Five minutes later he was plodding steadily ahead of his big Mackenzie hound into the peopleless barrens to the south and west.
He sat alone with the lieutenant in the peopleless city of Belgrade and waited for his captors.
late 13c., "humans, persons in general," from Anglo-French people, Old French peupel "people, population, crowd; mankind, humanity," from Latin populus "a people, nation; body of citizens; a multitude, crowd, throng," of unknown origin, possibly from Etruscan. The Latin word also is the source of Spanish pueblo, Italian popolo. In English, it displaced native folk.
Meaning "body of persons comprising a community" first recorded late 13c. in Anglo-French; meaning "common people, masses" (as distinguished from the nobility) first recorded c.1300 in Anglo-French. Meaning "one's own tribe, group, etc." is from late 14c. The word was adopted after c.1920 by Communist totalitarian states to give a spurious sense of populism to their governments. Legal phrase The People vs., in U.S. cases of prosecution under certain laws, dates from 1801. People of the Book "those whose religion entails adherence to a book of divine revelation (1834) translates Arabic Ahl al-Kitab.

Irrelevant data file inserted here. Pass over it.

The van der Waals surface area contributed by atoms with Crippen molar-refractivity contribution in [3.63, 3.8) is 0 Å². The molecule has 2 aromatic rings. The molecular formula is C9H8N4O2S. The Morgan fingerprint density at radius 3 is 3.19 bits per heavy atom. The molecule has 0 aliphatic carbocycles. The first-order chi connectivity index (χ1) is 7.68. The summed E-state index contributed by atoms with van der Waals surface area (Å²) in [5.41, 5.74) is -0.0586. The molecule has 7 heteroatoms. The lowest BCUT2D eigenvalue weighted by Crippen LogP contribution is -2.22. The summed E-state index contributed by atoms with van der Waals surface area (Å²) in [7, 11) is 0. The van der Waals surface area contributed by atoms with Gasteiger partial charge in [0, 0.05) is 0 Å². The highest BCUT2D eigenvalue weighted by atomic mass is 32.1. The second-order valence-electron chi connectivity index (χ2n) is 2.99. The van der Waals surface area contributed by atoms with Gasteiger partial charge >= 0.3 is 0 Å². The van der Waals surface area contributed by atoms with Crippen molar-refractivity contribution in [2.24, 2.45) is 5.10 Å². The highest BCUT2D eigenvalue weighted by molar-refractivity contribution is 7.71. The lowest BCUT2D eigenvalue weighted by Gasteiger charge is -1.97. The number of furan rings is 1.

late 15c. (intransitive), c.1500 (transitive), from people (n.), or else from Middle French peupler, from Old French peuple. Related: Peopled; peopling.